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MODHIII - Unit 3 > Liver & Biliary Disorders > Flashcards

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- most common complication of cirrhosis
- 50% of cirrhotics will die within 2 yrs of onset of ascites
- physical exam worthless, ultrasound is the way to go
- paracentesis part of physical exam


Indications for paracentesis

- new onset ascites
- signs of infection
- any evidence of clinical deterioration
- relief of symptoms due to tense ascites


Lab tests on ascitic fluid

- cirrhotic: serum ascites-albumin gradient, cell count w/ differential, ascitic fluid cultures in addition to the above
- absence of liver disease: cytology, AFB culture, triglycerides, amylase


Serum-ascites albumin gradient (SAAG)

- SAAG > 1.1 = portal hypertension


SAAG levels

- SAAG > 1.1: high portal pressure; portal HTN or CHF


Spontaneous Bacterial Peritonitis (SBP)

- result of bacterial translocation from gut due to impaired barrier
- 2/3 of pts present with abdominal pain, fever, diarrhea NOT peritonitis
- 1/3 asymptomatic


Diagnosis of SBP

- >250 PMNs/mm3 in ascitic fluid
- cultures negative 50% of the time
- monomicrobial: E coli, klebsiella
- polymicrobial: anaerobic or fungal (secondary peritonitis i.e. perforated viscus)


Treatment of SBP

- antibiotic: Cefotaxime
- IV albumin infusion: 1.5g/kg bw on day 1, 1g/kg bw on day 3
- aminoglycosides should NOT be used


Candidates for prophylaxis of SBP

- hospitalized cirrhotics w/ GI bleeding
- non bleeding cirrhotics w/ ascites and: protein 2.5, SBP
- various antibiotic regimen are effective


Management of Ascites

- sodium restricted diet (2g/d)
- diuretics: spironolactone (K+ sparing) with furosemid (K+ wasting)
- NO IV diuretics: too rapid volume loss = renal hypoperfusion


Causes of poor response to treatment of ascites

- inadequate sodium restriction
- inadequate diuretic dosage


Endpoints of ascites treatment

- weight loss of .5-1 kg/day
- urinary Na:K ratio > 1 indicates good response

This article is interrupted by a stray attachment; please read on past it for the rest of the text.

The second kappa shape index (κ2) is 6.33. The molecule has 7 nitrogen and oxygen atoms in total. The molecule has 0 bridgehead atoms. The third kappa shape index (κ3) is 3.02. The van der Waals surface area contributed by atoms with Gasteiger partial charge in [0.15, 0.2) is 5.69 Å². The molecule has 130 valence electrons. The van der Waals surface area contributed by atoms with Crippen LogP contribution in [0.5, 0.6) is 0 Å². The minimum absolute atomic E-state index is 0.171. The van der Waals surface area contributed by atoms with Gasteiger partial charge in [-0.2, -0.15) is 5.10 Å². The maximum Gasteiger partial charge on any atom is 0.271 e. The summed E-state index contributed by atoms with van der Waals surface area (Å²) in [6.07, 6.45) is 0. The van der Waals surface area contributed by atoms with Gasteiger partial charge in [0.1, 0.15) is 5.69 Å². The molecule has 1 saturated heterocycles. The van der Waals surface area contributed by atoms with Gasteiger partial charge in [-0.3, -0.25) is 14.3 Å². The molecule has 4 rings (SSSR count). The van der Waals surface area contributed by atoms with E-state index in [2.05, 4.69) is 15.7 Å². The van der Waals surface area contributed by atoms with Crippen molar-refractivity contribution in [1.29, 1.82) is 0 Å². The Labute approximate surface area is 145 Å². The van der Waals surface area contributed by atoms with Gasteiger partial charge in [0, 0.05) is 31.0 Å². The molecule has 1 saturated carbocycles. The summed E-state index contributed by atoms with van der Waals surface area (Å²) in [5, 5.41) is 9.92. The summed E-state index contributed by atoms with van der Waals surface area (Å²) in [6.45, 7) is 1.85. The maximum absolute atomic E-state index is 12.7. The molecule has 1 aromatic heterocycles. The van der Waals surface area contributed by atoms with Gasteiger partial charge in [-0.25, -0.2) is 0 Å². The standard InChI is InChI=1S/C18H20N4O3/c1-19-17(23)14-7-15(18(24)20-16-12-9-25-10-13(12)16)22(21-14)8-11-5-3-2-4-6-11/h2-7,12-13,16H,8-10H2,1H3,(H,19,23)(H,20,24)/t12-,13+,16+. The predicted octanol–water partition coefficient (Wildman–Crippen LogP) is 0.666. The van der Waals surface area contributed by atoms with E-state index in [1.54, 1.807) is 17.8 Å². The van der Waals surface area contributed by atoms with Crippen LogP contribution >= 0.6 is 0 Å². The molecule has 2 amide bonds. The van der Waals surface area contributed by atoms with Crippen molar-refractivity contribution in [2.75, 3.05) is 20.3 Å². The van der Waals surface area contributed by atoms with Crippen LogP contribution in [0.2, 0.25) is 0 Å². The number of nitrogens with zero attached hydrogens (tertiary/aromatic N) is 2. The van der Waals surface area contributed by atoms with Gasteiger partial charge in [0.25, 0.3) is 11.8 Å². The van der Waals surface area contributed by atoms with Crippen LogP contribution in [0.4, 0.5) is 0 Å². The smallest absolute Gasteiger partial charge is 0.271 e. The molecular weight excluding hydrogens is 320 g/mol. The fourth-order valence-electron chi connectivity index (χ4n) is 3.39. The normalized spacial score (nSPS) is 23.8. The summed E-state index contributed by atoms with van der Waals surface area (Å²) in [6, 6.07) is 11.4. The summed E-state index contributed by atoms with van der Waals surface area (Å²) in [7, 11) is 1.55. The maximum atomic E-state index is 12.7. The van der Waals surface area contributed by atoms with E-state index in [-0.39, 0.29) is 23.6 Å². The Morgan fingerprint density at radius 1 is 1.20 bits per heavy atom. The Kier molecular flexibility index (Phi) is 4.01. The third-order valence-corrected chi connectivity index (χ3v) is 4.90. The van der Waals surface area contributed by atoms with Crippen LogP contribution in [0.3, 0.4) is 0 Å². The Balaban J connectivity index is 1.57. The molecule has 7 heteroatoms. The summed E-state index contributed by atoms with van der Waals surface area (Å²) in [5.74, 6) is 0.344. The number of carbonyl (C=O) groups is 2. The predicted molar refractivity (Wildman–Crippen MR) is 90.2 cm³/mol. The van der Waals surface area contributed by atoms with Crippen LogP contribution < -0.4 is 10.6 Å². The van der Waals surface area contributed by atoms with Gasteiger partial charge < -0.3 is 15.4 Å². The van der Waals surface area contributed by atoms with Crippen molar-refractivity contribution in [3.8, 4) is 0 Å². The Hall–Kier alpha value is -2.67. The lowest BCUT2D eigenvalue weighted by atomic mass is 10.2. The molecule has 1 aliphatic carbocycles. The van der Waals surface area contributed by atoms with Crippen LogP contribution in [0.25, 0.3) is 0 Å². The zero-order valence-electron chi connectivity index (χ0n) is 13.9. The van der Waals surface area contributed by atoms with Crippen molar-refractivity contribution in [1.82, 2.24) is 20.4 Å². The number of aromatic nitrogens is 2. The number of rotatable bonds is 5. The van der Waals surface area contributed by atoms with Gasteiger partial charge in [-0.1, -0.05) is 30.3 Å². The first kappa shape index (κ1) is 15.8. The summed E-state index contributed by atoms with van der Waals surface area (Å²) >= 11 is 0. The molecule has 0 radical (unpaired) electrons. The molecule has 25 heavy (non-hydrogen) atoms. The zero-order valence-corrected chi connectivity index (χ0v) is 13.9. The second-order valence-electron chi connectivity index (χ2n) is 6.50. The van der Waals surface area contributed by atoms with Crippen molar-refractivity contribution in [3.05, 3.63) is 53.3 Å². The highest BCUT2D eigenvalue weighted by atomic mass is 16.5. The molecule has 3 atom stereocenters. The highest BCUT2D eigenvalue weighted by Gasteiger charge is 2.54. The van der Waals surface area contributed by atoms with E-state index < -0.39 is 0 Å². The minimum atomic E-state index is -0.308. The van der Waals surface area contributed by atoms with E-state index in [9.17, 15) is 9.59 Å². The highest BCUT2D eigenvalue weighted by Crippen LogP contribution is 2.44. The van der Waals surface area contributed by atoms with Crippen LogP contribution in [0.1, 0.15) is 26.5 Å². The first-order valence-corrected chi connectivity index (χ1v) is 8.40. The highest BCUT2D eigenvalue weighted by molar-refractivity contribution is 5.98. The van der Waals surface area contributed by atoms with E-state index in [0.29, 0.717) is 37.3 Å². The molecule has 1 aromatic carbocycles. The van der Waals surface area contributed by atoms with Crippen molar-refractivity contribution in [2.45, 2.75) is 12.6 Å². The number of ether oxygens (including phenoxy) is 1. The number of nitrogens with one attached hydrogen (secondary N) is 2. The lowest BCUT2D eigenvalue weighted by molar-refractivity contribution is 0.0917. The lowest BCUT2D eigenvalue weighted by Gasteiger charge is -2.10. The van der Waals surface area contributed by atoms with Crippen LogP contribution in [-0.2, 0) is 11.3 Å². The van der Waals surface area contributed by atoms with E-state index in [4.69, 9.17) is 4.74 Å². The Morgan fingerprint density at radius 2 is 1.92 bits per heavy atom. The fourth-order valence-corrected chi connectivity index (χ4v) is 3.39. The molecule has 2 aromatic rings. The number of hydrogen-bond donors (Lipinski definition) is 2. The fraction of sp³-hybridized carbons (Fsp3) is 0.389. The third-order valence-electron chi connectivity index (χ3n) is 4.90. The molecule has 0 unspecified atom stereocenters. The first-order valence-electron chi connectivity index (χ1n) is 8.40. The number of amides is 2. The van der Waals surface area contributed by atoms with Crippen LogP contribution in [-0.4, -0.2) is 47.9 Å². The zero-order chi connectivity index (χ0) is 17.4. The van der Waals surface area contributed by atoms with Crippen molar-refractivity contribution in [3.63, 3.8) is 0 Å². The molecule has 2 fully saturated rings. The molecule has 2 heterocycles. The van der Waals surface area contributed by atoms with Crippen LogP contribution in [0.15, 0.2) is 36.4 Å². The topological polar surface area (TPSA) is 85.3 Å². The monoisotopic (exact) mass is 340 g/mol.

- fluid restriction not necessary except for significant hyponatremia (Na 120, creatinine >2, or encephalopathy


Large volume paracentesis

- rapid relief of symptoms but does not treat underlying cause
- if used w/ out sodium restriction ascites reaccumulates
- not first line therapy
- albumin infusions used to blunt changes in volume (8g/L removed)
- smaller volume taps


Variceal bleeding

- 1/3 who have varices will bleed from them
- bleeding associated w/ 30% risk of mortality
- accounts for 80% of GI bleeding in cirrhotics


Management of suspected variceal hemorrhage

- life threatening event: admit to ICU
- hemodynamic resuscitation: large bore IVs, blood products
- consider intubation, call GI
- begin somatostatin or octreotide (decreases portal pressure)


Treatment of variceal bleeding

- endoscopic therapy: ligation
- TIPS when can't be stopped endoscopically
- antibiotic prophylaxis (quinolone)


Transjugular intrahepatic portosystemic shunt (TIPS)

- shunt to bypass the liver vasculature: portal vein to IVC


Primary prophylaxis of variceal hemorrhage

- screen cirrhotics for varices
- nonselective B-blockers: propranol or nadolol
- Goal: reduction in hepatic venous pressure gradient by 25%/below 12
- Alternate: 25% decrease in HR or HR of 50-60bpm


Hepatic encephalopathy (HE)

- due to impaired hepatic clearance of neurotoxic molecules (ammonia)
- most cases precipitating cause can be identified, treatment of cause usually results in complete resolution


Evolution of hepatic encephalopathy

- first sign: sleep disturbance
- asterixis: flapping hand tremor
- altered reflexes


Diagnosis of HE

- CLINICAL diagnosis: based on signs of liver disease, asterixis, hyperreflexia
- elevated blood ammonia levels NOT required to make diagnosis


Precipitants of hepatic encephalopathy

- GI bleed, infection, constipation, hypoxia, electrolyte imbalance, use of sedatives, or tranquilizers


Treatments of HE

- lactulose: osmotic laxative
- neomycin or rifaximin: if no response to lactulose
- sodium benzoate rarely used


Hepatocellular carcinoma (HCC)

- primary liver cancer: 80% occur in setting of cirrhosis
- incidence in cirrhotics is 3-5%/year
- risk is even higher with cirrhosis due to chronic viral hepatitis


HCC screening and treatment

- cirrhotic patients: ultrasound q 6mos +/- serum alpha fetaprotein
- treatment: liver transplant if limited tumor burden, local Rx, systemic Rx


Liver transplantation in HCC

- can be life saving
- timing of transplant is KEY
- MELD score used to predict 3 month mortality, thus priority for transplant


Model for end stage liver disease: MELD Score

- based on 3 lab scores: objective
- serum creatinine, serum bilirubin, INR


Liver function tests

- not tests of liver function
- estimate metabolic function
- indicate cholestasis
- reflective of hepatocellular injury


Indices of metabolic function

- serum albumin, bilirubin, prothrombin time
- estimate severity of liver disease in pts WITH cirrhosis


Cholestasis lab values

- hallmark is elevation of alkaline phosphatase: bone and placenta can be other sources as well
- bilirubin need not be elevated for pattern to be cholestatic